To book a Class 4, 5 or 7 MOT with us either call us on 01536 411314  or book here.

What is an MOT?

The Ministry of Transport test (usually abbreviated to MOT test) is an annual test of automobile safety, roadworthiness aspects, and exhaust emissions required in Great Britain for most vehicles over three years old that are used on anything defined as a road in the Road Traffic Act.

An MOT test is carried out by one person only and usually takes around an hour in total to complete. The MOT test does not include any servicing of the car and is a minimum safety check to make sure the vehicle is legally safe for the road. After the test is complete and the vehicle passes the MOT, you may be advised by the mechanic that the vehicle is required to have certain aspects serviced or changed. For example: if the vehicle’s tyres are all close to the minimum required tread depth of 1.6mm, the mechanic that has done the test for the vehicle may advise a tyre change that same day. This also goes for any other parts on the car that may be old and worn. However, it is important to remember that for a vehicle to pass an MOT it must pass the minimum required legal “safeness” to be driven on the road.

Important Reminders
For any vehicle to undergo an MOT test it MUST have the chassis number. Without this, the vehicle may likely be cloned and can be void from the test. Without the chassis number, it is NOT roadworthy and can consequently be seized by law.

In the first section of the test are all the interior checks. These include seats, seatbelts, warning lamps, switches, wipers, washers, brake controls, clutch, accelerator pedal, steering wheel and column, doors, mirrors, horn, speedometer and in some cases, driver controls for class 5 vehicles.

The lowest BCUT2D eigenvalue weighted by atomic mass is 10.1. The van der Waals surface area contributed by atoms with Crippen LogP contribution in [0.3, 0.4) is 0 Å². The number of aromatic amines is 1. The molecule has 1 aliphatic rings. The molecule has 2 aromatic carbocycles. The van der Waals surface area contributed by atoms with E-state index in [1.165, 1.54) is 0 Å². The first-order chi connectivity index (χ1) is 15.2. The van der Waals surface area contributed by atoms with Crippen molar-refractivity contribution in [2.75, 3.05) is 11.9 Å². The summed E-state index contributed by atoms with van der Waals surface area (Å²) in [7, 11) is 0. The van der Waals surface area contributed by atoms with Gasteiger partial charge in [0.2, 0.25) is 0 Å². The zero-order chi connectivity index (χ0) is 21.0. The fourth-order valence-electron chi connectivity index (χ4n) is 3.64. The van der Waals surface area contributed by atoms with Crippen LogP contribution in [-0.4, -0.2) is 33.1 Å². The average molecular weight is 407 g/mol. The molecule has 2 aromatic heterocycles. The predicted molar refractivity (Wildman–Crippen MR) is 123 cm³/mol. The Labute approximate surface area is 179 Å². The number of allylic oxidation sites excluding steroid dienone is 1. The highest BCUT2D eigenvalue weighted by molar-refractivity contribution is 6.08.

• Lights (including headlamps, fog lights, indicators and brake lights) are all checked from the inside of the vehicle. The mechanic operates each lever and pedal whilst looking at a front mirror and rear mirror located on the garage walls.
  • All other aspects are checked through the operation of each item which for example involves using windscreen wipers and wash fluid to clean the window; any smears or marks must be gone with the use of the wiper blades; pulling of seatbelts and making sure they retract; and also the pressing of the horn making sure there is a loud and clear response.

In the second section are all the exterior checks. These include registration plates, lamps, aim of headlamps, wheels, tyres, shock absorbers, mirrors, fuel tank cap, doors, boot lid, bonnet, towbars and overall condition of the bodywork.

  • Plate checks involve making sure that they are securely fastened in the correct place and position with each screw also being positioned away from any lettering to prevent misinterpretation of the registration number.
  • Lamp checks involve making sure each bulb works as required and functions in the correct way. Each lamp must also be at the correct visibility in order to be legally safe on the road. Reflectors must be intact and not damaged or smashed in any way.
  • Headlight positioning must be altered if the angle and height of the lamps are either too high or too low. The correct height of the lamps should be 850mm from the ground to prevent blinding other drivers while still maintaining a safe beam of light to aid vision in the dark.
  • For checks on wheels and tyres, the vehicle is placed on a lift. The vehicle is positioned with its wheels on shake plates so that it can be moved backwards and forwards quickly to check excessive movement. All wheels must stay secure whilst the tyres themselves allow for movement. When the vehicle is lifted above head height, all shock absorbers and casing must not be damaged and fuel lines and drive shafts must not be cracked or exposed completely.